Every province and territory in Canada has a legal definition of what constitutes child abuse. Typically, child abuse is the act or omission by any person where the act or omission results in:

  • Physical injury to the child
  • Emotional disability of a permanent nature in the child or is likely to result in such a disability
  • Sexual exploitation of the child with or without the child’s consent

Child Abuse Takes a Variety of Forms

Physical abuse: The use of force against a child in such a way that the child is either injured or at risk of being injured. Physical abuse can be overtly aggressive (e.g. beating, hitting, shaking, pushing, choking, biting, burning, kicking, assaulting a child with a weapon) or can be more subtle and less obvious (e.g. bumping, pushing, restraining, pinching, squeezing an arm or leg).

Emotional abuse: A chronic pattern of behaviour toward a child that causes negative effects on his/her emotional development. Examples include verbal threats, social isolation, ignoring, intimidation, put-downs, and unreasonable demands. A single episode of name-calling would be considered inappropriate, but would not necessarily constitute emotional abuse. Repetitive name-calling or the intentional damaging of a child’s self-esteem, however, would be considered abusive. A single incident of high intensity emotional abuse/trauma would also qualify.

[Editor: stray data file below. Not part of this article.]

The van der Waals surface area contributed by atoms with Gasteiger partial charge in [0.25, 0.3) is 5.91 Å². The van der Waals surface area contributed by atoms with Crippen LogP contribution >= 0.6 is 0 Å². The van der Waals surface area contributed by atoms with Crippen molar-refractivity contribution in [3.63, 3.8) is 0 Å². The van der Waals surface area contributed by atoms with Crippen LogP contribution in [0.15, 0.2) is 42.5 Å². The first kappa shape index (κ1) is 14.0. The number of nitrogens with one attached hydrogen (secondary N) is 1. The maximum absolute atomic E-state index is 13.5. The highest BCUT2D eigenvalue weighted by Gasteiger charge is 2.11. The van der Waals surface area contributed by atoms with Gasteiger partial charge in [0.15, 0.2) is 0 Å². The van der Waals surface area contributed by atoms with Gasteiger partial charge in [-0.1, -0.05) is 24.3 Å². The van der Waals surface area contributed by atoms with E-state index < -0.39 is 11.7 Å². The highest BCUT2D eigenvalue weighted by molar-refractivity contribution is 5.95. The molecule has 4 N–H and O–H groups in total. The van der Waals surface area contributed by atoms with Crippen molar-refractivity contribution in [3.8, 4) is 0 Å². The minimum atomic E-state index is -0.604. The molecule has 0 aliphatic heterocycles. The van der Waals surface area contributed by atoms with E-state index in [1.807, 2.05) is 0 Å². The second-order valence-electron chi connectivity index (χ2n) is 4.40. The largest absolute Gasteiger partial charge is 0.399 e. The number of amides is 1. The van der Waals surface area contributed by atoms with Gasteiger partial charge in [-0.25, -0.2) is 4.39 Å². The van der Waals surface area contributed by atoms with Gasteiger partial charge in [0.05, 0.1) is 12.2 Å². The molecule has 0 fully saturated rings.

Child Sexual Abuse: Any form of adult/child sexualized interaction constitutes child sexual abuse. Sexual abuse of a child may occur through behaviours that do not involve actual physical contact.

Contact sexual abuse includes:

  • Touching the genital area, over or under clothing
  • Touching breasts, over or under clothing
  • Touching another’s genital area
  • Oral sex
  • Vaginal or anal penetration with a part of the body (e.g. finger, penis) or with an object

Non-contact sexual abuse includes:

  • Invitation to touch another in a sexual way
  • Voyeurism (‘Peeping Tom’)
  • Encouraging or forcing a child to masturbate or to watch others masturbate
  • Indecent exposure (‘flashing’) or showing genital areas
  • Involving children in the viewing or production of pornographic materials or in watching sexual activities
  • Encouraging children to behave in sexually inappropriate ways

Understanding child sexual abuse is a major step toward addressing it constructively and promoting positive change in child-serving organizations.